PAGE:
Informed consent is an ethical and legal requirement for research involving human participants. “Informing” is the transmission of essential ideas and content from the investigator to the prospective subject. “Consent” is the prospective subject’s agreement to participate in a study as a subject. Informed consent includes four elements which are disclosure of essential study information to the subject, comprehension of this information by the subject, competence of the subject to give consent and voluntary consent of the subject to participate in the study.
Humans should be treated as autonomous agents, who have the freedom to conduct lives as they choose without external controls. Subjects are treated as autonomous agents in a study if the researcher has informed them about the study, allow them to choose whether to participate, and allowed them to withdraw from the study at any time without penalty (Levine, 1986).
The concept of informed consent is embedded in the principles of The Declaration of Helsinki, The Belmont Report and Nuremberg Code. Informed consent is a requirement prior to every research involving human being as subjects for study. Obtaining consent involves informing the subject about his or her rights, procedures to be undertaken, potential risks and benefits of participation, the purpose of the study, extent of confidentiality of personal identification, expected duration of study and demographic data, so that the participation of subjects in the study is entirely voluntary.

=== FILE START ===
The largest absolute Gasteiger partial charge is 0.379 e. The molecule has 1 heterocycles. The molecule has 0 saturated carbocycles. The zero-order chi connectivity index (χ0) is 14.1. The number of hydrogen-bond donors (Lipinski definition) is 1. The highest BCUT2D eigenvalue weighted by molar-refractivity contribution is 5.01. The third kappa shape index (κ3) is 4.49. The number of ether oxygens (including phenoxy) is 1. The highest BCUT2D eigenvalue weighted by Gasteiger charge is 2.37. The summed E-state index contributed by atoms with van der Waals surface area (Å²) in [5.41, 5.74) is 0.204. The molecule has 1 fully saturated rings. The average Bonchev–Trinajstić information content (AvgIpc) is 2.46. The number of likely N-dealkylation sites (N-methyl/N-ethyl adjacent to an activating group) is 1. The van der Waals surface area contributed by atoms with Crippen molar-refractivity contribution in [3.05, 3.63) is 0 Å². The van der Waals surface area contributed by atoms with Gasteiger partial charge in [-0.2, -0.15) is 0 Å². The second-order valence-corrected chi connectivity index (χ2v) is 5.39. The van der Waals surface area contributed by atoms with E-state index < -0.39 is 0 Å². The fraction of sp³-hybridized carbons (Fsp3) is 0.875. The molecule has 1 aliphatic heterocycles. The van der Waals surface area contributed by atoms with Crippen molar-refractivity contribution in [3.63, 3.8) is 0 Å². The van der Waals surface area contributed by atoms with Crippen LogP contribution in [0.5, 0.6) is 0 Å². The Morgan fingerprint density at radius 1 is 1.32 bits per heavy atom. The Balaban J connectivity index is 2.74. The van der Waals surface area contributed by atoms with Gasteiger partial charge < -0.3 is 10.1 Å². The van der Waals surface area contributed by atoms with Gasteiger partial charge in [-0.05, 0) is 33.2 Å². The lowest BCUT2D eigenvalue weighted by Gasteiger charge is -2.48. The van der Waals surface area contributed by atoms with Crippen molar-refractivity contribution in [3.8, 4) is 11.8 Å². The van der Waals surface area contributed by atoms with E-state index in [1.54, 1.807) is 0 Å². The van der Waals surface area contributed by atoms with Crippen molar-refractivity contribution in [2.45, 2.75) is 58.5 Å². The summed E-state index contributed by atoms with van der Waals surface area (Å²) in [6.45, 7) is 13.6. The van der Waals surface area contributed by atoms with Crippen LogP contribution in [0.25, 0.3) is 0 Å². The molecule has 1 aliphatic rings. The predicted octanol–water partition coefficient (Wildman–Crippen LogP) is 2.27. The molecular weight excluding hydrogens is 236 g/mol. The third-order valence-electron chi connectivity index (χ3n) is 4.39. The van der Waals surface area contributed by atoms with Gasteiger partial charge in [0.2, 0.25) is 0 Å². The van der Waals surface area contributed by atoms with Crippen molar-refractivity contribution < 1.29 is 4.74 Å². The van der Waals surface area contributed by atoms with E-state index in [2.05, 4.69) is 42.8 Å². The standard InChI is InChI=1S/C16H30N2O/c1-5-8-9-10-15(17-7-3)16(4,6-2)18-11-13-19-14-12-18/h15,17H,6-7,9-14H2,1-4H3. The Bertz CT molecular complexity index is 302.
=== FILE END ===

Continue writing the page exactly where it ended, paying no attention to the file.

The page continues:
There are several issues related to informed consent in research on human subjects. There is an issue with a persons who have diminished autonomy when they are vulnerable and less advantaged because of legal or mental incompetence, terminal illness or confinement to an institution such as prisoners ( Levigne, 1986). These persons require additional protection of their right to self –determination because of their decrease ability or inability to give informed consent. In addition, these people are vulnerable to coercion which happen when one person intentionally present an overt threat of harm or an excessive reward to another to obtain compliance.
When research involves children (under the age of 18) consent/permission has to be obtained from parents. Often a child’s competence to give consent is operationalized by age, with incompetence being irrefutable up to age 7 (Broome, 1999). The U.S Department of Health and Human Services (DHHS) regulation require “soliciting the assent of the children (when capable) and the permission of their parents or guardians. Assent means a child’s affirmative agreement to participate in research. During a study, the children needs to be given an option to ask questions and to withdraw from study if he or she desires.